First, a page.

The Grape Escape

plotting the route of “Local Foods – Local Wines,” June 5-6

Started in 2009, The Great River Road Wine Trail was named after the road that sews these nine wineries together. The famous road itself, recognized as a National Scenic Byway, runs from Canada to the Gulf of Mexico. This particular stretch flanks a railroad and is characterized by glacier-made bluffs. The wineries that dot these valleys benefit from unique soils of the river valley. This organized wine tour costs $20, which gets you a “passport” to the participating wineries, plus free samples of wine and food. A fully punched passport gets you a free souvenir wine glass. For more information and a detailed map, visit http://greatriverroadwinetrail.org.

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Valley Vineyard W10415 521 Ave, Prescott, WI • 262-4235 • www.valleyvineyardltd.com Right now several thousand pounds of smashed local grapes are waiting inside huge stainless tanks, ready to be bottled and sold from this 12-year-old vineyard. These ambitious winemakers hope to eventually produce 50,000 bottles a year, focusing on the Frontenac, Frontenac Gris, Marquette, and St Pepin varieties. Besides locally grown grapes, they also bring in bunches from California and elsewhere so they can craft their own versions of Merlot, Pinot Noir, and Cabernet Sauvignon.

Vino in the Valley W3826 450th Ave, Maiden Rock, WI • 639-6677 • www.vinointhevalley.comThese people know what goes well with wine: food. Specifically pasta. Located in the Rush River Valley, this outdoor patio setting often welcomes guitar music from local plucker-strummers. They also offer a farmers market in addition to their star of the show: the wine that came from their very own vines, including Frontenac, Sabrevois, and Marquette (the reds), and Frontenac Gris, La Crescent, and Prairie Star (the whites).

Cannon River Winery 421 Mill St West, Cannon Falls, MN • (507) 263-7400 • www.CannonRiverWinery.comGrapes and valleys are like peas and carrots. These particular grapes thrive in the “lush and rolling hills” of the Sogn Valley, 10 miles southwest of Cannon Falls. A 19th century timber-frame barn sits on the vineyard, and a building with century-old limestone walls composes the downtown winery. While you’re sipping, learn the techniques of Vincent Negret, a third generation winemaker with training in the U.S. and Colombia.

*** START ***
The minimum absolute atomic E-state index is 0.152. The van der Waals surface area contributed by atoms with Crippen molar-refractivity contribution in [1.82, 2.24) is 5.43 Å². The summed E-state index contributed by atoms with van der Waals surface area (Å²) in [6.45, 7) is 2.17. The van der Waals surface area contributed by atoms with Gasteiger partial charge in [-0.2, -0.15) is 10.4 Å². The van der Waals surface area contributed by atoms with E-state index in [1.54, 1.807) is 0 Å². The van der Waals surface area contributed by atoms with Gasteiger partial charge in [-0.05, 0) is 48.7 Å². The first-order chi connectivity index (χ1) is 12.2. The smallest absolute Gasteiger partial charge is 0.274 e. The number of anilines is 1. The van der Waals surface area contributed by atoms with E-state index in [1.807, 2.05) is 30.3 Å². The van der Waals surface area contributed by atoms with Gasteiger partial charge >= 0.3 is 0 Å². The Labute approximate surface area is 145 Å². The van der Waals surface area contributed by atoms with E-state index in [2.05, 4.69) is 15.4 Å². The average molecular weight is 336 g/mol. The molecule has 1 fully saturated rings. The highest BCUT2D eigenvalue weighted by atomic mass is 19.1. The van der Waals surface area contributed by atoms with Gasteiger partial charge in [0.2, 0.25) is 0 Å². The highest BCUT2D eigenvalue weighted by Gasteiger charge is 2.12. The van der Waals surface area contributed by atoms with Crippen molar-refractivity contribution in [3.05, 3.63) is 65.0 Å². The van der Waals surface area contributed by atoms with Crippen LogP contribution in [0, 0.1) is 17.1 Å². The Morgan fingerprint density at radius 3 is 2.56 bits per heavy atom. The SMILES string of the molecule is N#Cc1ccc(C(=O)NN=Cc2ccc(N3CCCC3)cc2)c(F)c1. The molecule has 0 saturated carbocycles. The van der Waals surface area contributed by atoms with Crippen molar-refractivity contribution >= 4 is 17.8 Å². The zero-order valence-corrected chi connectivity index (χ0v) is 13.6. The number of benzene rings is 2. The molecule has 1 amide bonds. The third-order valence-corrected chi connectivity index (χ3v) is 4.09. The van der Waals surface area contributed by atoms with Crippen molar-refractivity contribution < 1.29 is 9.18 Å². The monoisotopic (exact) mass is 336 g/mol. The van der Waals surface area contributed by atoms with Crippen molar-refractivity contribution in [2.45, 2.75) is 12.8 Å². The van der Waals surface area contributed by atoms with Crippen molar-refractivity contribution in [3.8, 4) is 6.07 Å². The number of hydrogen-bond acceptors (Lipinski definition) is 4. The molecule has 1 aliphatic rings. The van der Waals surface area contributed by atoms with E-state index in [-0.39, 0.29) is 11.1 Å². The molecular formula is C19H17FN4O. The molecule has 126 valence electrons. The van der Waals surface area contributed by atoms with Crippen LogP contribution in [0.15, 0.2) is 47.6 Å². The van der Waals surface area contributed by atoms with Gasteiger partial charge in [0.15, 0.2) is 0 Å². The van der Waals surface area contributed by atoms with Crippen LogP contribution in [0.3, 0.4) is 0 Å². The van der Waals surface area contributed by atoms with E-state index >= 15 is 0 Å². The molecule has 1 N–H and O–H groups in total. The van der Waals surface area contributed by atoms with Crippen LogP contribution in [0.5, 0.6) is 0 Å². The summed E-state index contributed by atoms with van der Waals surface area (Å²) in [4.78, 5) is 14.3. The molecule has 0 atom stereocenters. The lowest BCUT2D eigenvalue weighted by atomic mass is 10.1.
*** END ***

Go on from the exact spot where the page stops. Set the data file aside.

Falconer Vineyards Winery 3572 Old Tyler Road, Red Wing, MN • (651) 388-8849 • www.falconervineyards.com In the mood for a picnic? Hey! Spread out on one of the tables near the vineyard. Pair your vittles with one of Falconer’s nine white wine varieties, five red wine types, or their dessert variety. Cheese and crackers are also available for sale. If you really get into it, you might consider buying one of your own grape vines, which bear the U of M’s Grape Varieties as well as others that can withstand a harsh winter. Falconer knows its cold climate wines, having won the Governor’s Cup at the Minnesota State Fair for their Frontenac Port, which was entered into the “International Cold Climate Wine Competition.” 

Maiden Rock Winery & Cidery W12266 King Lane, Stockholm, WI • 448-3502 • www.maidenrockwinerycidery.com This is a winery in which the grape is not king. Instead, the wine crafters focus on tending their very own apple orchard, conjuring such drinks as Harvest Apple wine and Honeycrisp Hard Cider, which can be described as distinctive, snappy, and sassy. In addition to ciders, they will be bottling up some squashed blueberries, cranberries – and, yes – a few grapes, originating just a few miles from their orchard.

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